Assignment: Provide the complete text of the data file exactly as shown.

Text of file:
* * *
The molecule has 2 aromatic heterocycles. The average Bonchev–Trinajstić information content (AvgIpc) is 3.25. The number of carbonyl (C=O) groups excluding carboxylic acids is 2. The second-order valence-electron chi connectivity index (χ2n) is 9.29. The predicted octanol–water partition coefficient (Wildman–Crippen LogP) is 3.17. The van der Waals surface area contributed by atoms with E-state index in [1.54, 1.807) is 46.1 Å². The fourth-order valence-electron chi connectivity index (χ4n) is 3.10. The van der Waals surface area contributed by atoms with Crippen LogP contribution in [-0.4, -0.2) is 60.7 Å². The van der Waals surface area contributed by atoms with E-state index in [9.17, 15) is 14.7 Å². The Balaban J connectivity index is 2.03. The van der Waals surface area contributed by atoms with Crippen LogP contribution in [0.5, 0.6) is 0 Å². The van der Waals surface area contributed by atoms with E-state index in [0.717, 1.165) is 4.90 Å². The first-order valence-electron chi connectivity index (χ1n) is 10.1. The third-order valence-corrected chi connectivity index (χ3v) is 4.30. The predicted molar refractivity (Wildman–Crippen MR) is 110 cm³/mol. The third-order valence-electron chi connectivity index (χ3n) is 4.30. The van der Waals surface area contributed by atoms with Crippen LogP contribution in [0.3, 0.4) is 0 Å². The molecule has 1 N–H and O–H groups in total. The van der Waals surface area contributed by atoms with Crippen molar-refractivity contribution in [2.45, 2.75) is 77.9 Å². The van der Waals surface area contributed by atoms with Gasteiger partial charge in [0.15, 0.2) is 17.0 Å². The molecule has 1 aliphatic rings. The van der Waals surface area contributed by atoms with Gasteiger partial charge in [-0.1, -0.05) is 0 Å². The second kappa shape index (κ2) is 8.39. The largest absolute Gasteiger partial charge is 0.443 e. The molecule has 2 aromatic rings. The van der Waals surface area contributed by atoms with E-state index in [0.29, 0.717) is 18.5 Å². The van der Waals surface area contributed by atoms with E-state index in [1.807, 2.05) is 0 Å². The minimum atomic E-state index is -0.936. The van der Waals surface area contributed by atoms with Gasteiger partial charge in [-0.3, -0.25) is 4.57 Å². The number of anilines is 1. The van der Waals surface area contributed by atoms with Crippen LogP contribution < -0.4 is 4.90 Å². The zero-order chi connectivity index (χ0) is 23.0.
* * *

The molecule has 2 aromatic heterocycles. The average Bonchev–Trinajstić information content (AvgIpc) is 3.25. The number of carbonyl (C=O) groups excluding carboxylic acids is 2. The second-order valence-electron chi connectivity index (χ2n) is 9.29. The predicted octanol–water partition coefficient (Wildman–Crippen LogP) is 3.17. The van der Waals surface area contributed by atoms with E-state index in [1.54, 1.807) is 46.1 Å². The fourth-order valence-electron chi connectivity index (χ4n) is 3.10. The van der Waals surface area contributed by atoms with Crippen LogP contribution in [-0.4, -0.2) is 60.7 Å². The van der Waals surface area contributed by atoms with E-state index in [9.17, 15) is 14.7 Å². The Balaban J connectivity index is 2.03. The van der Waals surface area contributed by atoms with Crippen LogP contribution in [0.5, 0.6) is 0 Å². The van der Waals surface area contributed by atoms with E-state index in [0.717, 1.165) is 4.90 Å². The first-order valence-electron chi connectivity index (χ1n) is 10.1. The third-order valence-corrected chi connectivity index (χ3v) is 4.30. The predicted molar refractivity (Wildman–Crippen MR) is 110 cm³/mol. The third-order valence-electron chi connectivity index (χ3n) is 4.30. The van der Waals surface area contributed by atoms with Crippen LogP contribution in [0.3, 0.4) is 0 Å². The molecule has 1 N–H and O–H groups in total. The van der Waals surface area contributed by atoms with Crippen molar-refractivity contribution in [2.45, 2.75) is 77.9 Å². The van der Waals surface area contributed by atoms with Gasteiger partial charge in [0.15, 0.2) is 17.0 Å². The molecule has 1 aliphatic rings. The van der Waals surface area contributed by atoms with Gasteiger partial charge in [-0.1, -0.05) is 0 Å². The second kappa shape index (κ2) is 8.39. The largest absolute Gasteiger partial charge is 0.443 e. The molecule has 2 aromatic rings. The van der Waals surface area contributed by atoms with E-state index in [0.29, 0.717) is 18.5 Å². The van der Waals surface area contributed by atoms with E-state index in [1.807, 2.05) is 0 Å². The minimum atomic E-state index is -0.936. The van der Waals surface area contributed by atoms with Gasteiger partial charge in [-0.3, -0.25) is 4.57 Å². The number of anilines is 1. The van der Waals surface area contributed by atoms with Crippen LogP contribution < -0.4 is 4.90 Å². The zero-order chi connectivity index (χ0) is 23.0.